I am frequently asked by graduate students and postdocs, “How did you get this job?”
I usually answer, “I saw an ad and I applied for it.”
It’s true. There was no inside track. I didn’t know anyone in this research center. It’s not always a case of who you know, after all. I saw a job ad on an academic email listserve and I thought, “That looks interesting.”
The hard part was writing the application. On the surface, it appeared that I did not have any experience in administration. But in reality, as a postdoc I ran my PI’s lab. I had a ton of experience managing lab personnel and negotiating collaborations. I had written not only peer-reviewed journal articles and book chapters, but also progress reports and final reports for grants, IACUC protocols, and reports for the university – both for myself and for my PI. This job running the research center really wasn’t all that different – just on a bigger scale.
So I agonized for much longer than usual over the job letter, finding ways to highlight my experience and make it relevant to the job I was applying for. I demonstrated my communication skills with the letter itself. And I got an interview. And even though I didn’t understand the jargon in the question about management styles, I convinced them that I did indeed know what I was doing… and I got the job.
So if you’re interested in this kind of non-traditional academic job, you probably already have relevant skills and experience. It’s all a matter of presentation.
And being enthusiastic never hurts, either.
Some of you know that I turned down a tenure-track job offer earlier this year, but you may not know why. Here’s the story.
I applied to a large number of tenure-track positions, at many types of institutions, and ended up landing four campus interviews this past spring. Since I have a pretty strong teaching record (the result of several years as an adjunct before my postdoc) and because my publication record is good but not stellar, all of these interviews were at teaching-oriented schools with ambitions for increased research but not much funding. I went into these interviews with an open mind and a desire to like these schools and see myself pursuing a career there.
The first interview was at a small branch campus of the same university where I did my postdoc (I was at the large R1 flagship campus). I liked them, they liked me. The college was small, but the science building was relatively new and had great teaching labs and other teaching resources. The startup funds were astonishingly low, but throughout the interview process the committee and I discussed ways that they could build some infrastructure that would allow me to conduct my research. The teaching load was very high – either 3 lectures per semester, or 2 lectures and 2 labs per semester, which somehow was presented as a preferred alternative to the 3/3. Even though the funds were low, and the teaching load was high – and the location was, shall we say, less than desirable – I was seriously considering it.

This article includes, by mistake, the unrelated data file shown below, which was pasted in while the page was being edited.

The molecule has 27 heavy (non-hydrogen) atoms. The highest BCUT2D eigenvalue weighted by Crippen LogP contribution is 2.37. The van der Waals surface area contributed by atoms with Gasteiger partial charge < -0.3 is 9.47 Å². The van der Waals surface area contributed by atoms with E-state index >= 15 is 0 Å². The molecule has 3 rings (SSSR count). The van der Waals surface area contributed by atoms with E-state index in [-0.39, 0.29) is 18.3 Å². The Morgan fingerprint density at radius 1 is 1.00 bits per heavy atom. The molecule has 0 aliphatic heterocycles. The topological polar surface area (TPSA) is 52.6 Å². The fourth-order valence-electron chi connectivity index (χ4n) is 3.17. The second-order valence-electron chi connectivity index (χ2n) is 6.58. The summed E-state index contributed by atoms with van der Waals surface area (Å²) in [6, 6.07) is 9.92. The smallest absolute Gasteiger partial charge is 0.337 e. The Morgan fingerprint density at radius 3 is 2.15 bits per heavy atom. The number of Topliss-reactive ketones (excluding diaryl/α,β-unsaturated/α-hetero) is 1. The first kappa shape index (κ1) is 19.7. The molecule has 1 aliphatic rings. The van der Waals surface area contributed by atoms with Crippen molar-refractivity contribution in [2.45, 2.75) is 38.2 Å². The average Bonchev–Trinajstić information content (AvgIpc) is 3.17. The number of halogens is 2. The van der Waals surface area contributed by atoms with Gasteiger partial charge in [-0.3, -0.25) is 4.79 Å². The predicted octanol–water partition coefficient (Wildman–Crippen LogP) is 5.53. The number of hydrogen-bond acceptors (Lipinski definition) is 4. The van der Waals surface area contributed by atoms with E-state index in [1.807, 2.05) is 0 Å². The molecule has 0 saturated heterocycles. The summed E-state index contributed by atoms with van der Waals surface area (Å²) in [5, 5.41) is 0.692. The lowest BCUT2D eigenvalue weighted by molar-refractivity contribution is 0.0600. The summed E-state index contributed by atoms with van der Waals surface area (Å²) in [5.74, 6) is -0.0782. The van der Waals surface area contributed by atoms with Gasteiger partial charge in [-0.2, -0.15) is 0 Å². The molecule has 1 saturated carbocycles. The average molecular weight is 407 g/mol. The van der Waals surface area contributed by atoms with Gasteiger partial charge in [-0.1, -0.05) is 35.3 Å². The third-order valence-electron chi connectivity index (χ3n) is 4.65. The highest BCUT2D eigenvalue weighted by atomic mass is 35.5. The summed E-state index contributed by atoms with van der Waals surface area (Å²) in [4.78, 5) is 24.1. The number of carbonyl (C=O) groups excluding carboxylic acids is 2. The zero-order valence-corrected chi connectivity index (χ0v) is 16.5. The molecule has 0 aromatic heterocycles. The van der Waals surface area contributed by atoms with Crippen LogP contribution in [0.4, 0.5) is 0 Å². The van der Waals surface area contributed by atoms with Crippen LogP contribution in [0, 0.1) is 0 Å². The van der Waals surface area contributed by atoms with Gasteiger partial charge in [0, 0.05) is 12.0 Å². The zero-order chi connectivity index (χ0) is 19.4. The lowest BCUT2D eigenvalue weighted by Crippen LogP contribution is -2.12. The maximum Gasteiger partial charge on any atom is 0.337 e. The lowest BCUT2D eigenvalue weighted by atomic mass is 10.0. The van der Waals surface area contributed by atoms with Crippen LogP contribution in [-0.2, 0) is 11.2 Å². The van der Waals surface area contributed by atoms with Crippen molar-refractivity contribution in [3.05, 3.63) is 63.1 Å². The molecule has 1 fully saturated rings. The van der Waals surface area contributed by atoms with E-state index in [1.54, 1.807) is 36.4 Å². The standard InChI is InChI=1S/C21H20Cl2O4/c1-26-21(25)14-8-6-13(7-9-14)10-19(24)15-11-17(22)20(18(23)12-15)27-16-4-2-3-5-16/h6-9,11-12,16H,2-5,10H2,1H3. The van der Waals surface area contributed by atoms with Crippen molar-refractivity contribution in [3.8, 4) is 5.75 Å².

Two days later – on a Friday – the provost called me to offer me the job. I let it go to voicemail – that’s what you’re supposed to do, right? – and panicked for a bit. I still had three more interviews to go. I wanted to have time to see other possibilities and maybe have some negotiating room if I had other offers. But, perhaps best not to look a gift horse in the mouth, right? I called the provost back, and the job was offered to me, but with a low, non-negotiable salary, a low, non-negotiable startup, and I was told that the infrastructure that we had been talking about was NOT going to happen. Huh. Then I was told that they wanted an answer by Monday. Double huh. I asked for one to two weeks to make the decision. The provost said that s/he would talk to the search committee chair and let me know.
Sunday night, I was at the airport en route to my next interview. The provost from school #1 called back and I again let it go to voicemail. I listened to the message – to learn that they were withdrawing the offer because I asked for time to make a decision.
Seriously. All I asked for was a very short period of time, and they withdrew the offer.
I did not return that phone call. To hell with them. I went on to my remaining interviews, performed pretty well (I thought so, anyway), and did not receive any more offers. In retrospect, that’s a good thing. None of these places seemed like particularly good places to work. At all of them, the teaching load was high (usually a 3/3), the research funding was low, and the departments had ambitions, which meant that expectations were pretty damn high. At every interview, when I met with individual faculty and they told me what it was like to work there, I had a horrible, panicky, sinking feeling in my gut that told me DO NOT WORK HERE. Even though nearly all of the faculty members seemed to like their jobs and their colleges, and most of them seemed like they would be great colleagues, at some very basic level I knew that this was not the right job for me. So I went looking in a different direction – and landing my current job almost immediately. It’s a much, much better fit.
And that’s why I turned away from the tenure-track path, and don’t feel bad about it at all.
Major report about the Center is due today. This report is one of the primary responsibilities of my job. I have written the 100-or-so-page narrative, that’s all ready to go. But we are still pulling together the financial reporting side of it — which is the responsibility of someone else. And it’s not ready yet and I am getting antsy about it. We also have to gather some signatures. This is going to be a big pain in my ass.